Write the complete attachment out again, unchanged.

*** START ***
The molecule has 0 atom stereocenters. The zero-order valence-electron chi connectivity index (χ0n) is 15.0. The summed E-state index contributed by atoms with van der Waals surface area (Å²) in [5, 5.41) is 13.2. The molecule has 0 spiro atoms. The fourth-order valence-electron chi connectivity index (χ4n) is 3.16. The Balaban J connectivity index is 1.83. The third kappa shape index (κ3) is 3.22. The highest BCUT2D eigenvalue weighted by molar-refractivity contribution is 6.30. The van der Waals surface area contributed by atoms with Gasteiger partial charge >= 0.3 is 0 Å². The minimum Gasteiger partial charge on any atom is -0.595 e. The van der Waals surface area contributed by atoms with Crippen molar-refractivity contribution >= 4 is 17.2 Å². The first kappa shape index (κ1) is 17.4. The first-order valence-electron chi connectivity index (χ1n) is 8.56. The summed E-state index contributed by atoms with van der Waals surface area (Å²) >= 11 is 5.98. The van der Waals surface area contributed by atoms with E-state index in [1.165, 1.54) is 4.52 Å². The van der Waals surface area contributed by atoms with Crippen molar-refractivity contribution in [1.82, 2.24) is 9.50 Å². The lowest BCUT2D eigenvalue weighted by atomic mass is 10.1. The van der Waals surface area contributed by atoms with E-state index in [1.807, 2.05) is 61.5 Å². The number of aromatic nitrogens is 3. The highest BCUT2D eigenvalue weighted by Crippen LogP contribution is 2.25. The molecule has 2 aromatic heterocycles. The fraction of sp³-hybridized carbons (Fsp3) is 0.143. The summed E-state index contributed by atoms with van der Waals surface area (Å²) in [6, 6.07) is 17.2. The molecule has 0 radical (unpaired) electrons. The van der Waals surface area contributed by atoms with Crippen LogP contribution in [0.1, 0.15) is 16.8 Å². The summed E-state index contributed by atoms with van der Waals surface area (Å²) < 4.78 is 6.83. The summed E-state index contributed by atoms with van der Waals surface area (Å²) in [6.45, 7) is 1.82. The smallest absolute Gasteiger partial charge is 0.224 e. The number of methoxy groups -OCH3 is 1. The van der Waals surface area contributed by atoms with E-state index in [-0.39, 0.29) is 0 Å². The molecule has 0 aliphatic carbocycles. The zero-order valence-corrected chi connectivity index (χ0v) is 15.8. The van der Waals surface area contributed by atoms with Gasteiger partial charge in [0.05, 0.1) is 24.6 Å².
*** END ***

The molecule has 0 atom stereocenters. The zero-order valence-electron chi connectivity index (χ0n) is 15.0. The summed E-state index contributed by atoms with van der Waals surface area (Å²) in [5, 5.41) is 13.2. The molecule has 0 spiro atoms. The fourth-order valence-electron chi connectivity index (χ4n) is 3.16. The Balaban J connectivity index is 1.83. The third kappa shape index (κ3) is 3.22. The highest BCUT2D eigenvalue weighted by molar-refractivity contribution is 6.30. The van der Waals surface area contributed by atoms with Gasteiger partial charge >= 0.3 is 0 Å². The minimum Gasteiger partial charge on any atom is -0.595 e. The van der Waals surface area contributed by atoms with Crippen molar-refractivity contribution >= 4 is 17.2 Å². The first kappa shape index (κ1) is 17.4. The first-order valence-electron chi connectivity index (χ1n) is 8.56. The summed E-state index contributed by atoms with van der Waals surface area (Å²) >= 11 is 5.98. The van der Waals surface area contributed by atoms with E-state index in [1.165, 1.54) is 4.52 Å². The van der Waals surface area contributed by atoms with Crippen molar-refractivity contribution in [1.82, 2.24) is 9.50 Å². The lowest BCUT2D eigenvalue weighted by atomic mass is 10.1. The van der Waals surface area contributed by atoms with E-state index in [1.807, 2.05) is 61.5 Å². The number of aromatic nitrogens is 3. The highest BCUT2D eigenvalue weighted by Crippen LogP contribution is 2.25. The molecule has 2 aromatic heterocycles. The fraction of sp³-hybridized carbons (Fsp3) is 0.143. The summed E-state index contributed by atoms with van der Waals surface area (Å²) in [6, 6.07) is 17.2. The molecule has 0 radical (unpaired) electrons. The van der Waals surface area contributed by atoms with Crippen LogP contribution in [0.1, 0.15) is 16.8 Å². The summed E-state index contributed by atoms with van der Waals surface area (Å²) < 4.78 is 6.83. The summed E-state index contributed by atoms with van der Waals surface area (Å²) in [6.45, 7) is 1.82. The smallest absolute Gasteiger partial charge is 0.224 e. The number of methoxy groups -OCH3 is 1. The van der Waals surface area contributed by atoms with E-state index in [-0.39, 0.29) is 0 Å². The molecule has 0 aliphatic carbocycles. The zero-order valence-corrected chi connectivity index (χ0v) is 15.8. The van der Waals surface area contributed by atoms with Gasteiger partial charge in [0.05, 0.1) is 24.6 Å².